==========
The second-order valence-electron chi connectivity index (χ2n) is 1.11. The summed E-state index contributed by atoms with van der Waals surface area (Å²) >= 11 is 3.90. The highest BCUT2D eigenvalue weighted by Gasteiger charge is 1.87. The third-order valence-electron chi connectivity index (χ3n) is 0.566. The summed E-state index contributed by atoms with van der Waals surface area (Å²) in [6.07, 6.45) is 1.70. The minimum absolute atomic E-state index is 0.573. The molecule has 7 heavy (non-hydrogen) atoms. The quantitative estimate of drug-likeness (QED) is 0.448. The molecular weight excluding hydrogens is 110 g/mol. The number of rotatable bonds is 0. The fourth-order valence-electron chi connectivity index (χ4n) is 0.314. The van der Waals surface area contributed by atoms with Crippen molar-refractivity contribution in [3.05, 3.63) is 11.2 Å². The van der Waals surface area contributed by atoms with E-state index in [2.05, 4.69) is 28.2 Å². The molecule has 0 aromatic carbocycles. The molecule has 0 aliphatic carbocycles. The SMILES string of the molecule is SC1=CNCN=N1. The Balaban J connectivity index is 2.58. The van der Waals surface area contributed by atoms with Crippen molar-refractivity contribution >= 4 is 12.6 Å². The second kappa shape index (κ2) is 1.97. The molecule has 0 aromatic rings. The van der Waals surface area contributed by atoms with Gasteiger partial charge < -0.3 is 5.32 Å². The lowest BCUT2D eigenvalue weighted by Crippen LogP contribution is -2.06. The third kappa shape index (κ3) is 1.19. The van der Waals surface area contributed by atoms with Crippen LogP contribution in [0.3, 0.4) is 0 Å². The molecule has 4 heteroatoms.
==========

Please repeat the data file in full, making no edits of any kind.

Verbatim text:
The second-order valence-electron chi connectivity index (χ2n) is 1.11. The summed E-state index contributed by atoms with van der Waals surface area (Å²) >= 11 is 3.90. The highest BCUT2D eigenvalue weighted by Gasteiger charge is 1.87. The third-order valence-electron chi connectivity index (χ3n) is 0.566. The summed E-state index contributed by atoms with van der Waals surface area (Å²) in [6.07, 6.45) is 1.70. The minimum absolute atomic E-state index is 0.573. The molecule has 7 heavy (non-hydrogen) atoms. The quantitative estimate of drug-likeness (QED) is 0.448. The molecular weight excluding hydrogens is 110 g/mol. The number of rotatable bonds is 0. The fourth-order valence-electron chi connectivity index (χ4n) is 0.314. The van der Waals surface area contributed by atoms with Crippen molar-refractivity contribution in [3.05, 3.63) is 11.2 Å². The van der Waals surface area contributed by atoms with E-state index in [2.05, 4.69) is 28.2 Å². The molecule has 0 aromatic carbocycles. The molecule has 0 aliphatic carbocycles. The SMILES string of the molecule is SC1=CNCN=N1. The Balaban J connectivity index is 2.58. The van der Waals surface area contributed by atoms with Crippen molar-refractivity contribution >= 4 is 12.6 Å². The second kappa shape index (κ2) is 1.97. The molecule has 0 aromatic rings. The van der Waals surface area contributed by atoms with Gasteiger partial charge < -0.3 is 5.32 Å². The lowest BCUT2D eigenvalue weighted by Crippen LogP contribution is -2.06. The third kappa shape index (κ3) is 1.19. The van der Waals surface area contributed by atoms with Crippen LogP contribution in [0.3, 0.4) is 0 Å². The molecule has 4 heteroatoms.